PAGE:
Direct attached storage islands should be a thing of the past, so when you talk about a load of PE2950's with DAS you're really going in the opposite direction to what small and large companies are trying to do. This new direction is possible thanks to iscsi but Fibre channel is still the gold standard.
have you got a contact for the supplierOriginally Posted by robknowles
I recently installed a cluster\SAN installation at my school. We run Novell Netware 6.5 and Zenworks desktop managment 7. All of the hardware is IBM, it consists of 4x IBM x336 servers and a DS4200 Express SAN. We currently have 4Tb of storage (mirror raided, so 2Tb useable) but this is expandable upto 8Tb/4Tb on the current chassis, but you can add expanders to increase the capacity further. This is all backed up on our TS3100 Tape library. Including all the racking, UPS etc without software was around £40,000.
The SAN itself is a FC but it uses SATA drives, which helps keeps the costs down, mine has 500GB drives installed. So far we have had no problems with it, it has run fantasic! IBM gives you some great CD's with examples of set ups and it has interactive tests to see if you have listend and read properly! I think somebody said previously about the partitioning which could cause issues in the future.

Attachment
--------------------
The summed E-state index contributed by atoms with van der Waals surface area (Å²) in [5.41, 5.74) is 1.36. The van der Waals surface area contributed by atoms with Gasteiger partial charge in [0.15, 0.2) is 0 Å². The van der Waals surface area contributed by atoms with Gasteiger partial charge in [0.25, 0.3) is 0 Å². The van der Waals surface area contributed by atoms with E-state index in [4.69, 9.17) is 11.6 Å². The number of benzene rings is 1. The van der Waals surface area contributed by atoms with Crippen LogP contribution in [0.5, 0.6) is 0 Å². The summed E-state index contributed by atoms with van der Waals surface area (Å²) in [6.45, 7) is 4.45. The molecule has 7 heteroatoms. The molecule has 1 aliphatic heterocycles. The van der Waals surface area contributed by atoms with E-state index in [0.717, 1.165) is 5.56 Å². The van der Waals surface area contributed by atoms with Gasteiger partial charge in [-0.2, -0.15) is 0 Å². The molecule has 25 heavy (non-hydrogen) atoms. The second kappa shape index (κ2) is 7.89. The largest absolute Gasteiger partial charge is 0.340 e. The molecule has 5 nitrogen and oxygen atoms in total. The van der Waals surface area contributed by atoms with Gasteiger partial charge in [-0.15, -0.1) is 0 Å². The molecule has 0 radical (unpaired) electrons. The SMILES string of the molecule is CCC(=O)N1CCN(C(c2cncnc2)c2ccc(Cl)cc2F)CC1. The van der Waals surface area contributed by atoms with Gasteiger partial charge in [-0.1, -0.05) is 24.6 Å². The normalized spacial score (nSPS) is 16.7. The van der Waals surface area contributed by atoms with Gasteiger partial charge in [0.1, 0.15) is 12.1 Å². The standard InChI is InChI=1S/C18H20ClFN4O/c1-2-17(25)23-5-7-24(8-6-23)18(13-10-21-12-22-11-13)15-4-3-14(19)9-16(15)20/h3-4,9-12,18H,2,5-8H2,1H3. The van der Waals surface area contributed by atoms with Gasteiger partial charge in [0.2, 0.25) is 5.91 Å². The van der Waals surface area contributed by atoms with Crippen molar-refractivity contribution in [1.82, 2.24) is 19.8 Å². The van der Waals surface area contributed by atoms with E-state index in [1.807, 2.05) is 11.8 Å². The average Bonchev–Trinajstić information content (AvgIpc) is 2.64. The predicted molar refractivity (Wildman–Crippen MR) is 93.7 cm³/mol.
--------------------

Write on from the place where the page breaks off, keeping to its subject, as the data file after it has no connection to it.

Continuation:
If you are looking for a SAN, throw some money at it. IBM offer a lot of good kit for the money, at the time I bought it there was a cash back offer on the SAN's and servers. The only thing with IBM was the wait time on some parts of the orders, the racks for example took 3 months to arrive, I had servers, sans etc in boxes waiting for the racks to arrive to put them in and the UPS took 6 months to arrive!
After looking at the Dell equipment at a nearby school I am glad I chose IBM..
£40.000.00 for storage.. are you nuts ? there is no justification for those massive costs...
Ohhh.... it's for the ego...
Well, Grommit, I suppose with school fees at £2,735 per term at their school - they can spend what they like
Wow! £40k on a SAN! I want to work in your school!
I disagree. There are many justifications for spending more than a pittance on IT equipment in schools, its just that schools usually make excuses due to the budget cycle etc. We are talking about organizations with millions of pounds spent on salary each year. Its the equivalent of one senior(ish) teaching staffs salary for one year. We spent millions on a new block then get upset that the machines are going to cost a few more thousand, its ridiculous.Originally Posted by Grommit
I don't mean that we should be wasteful with money, but we shouldn't always assume cheap is better.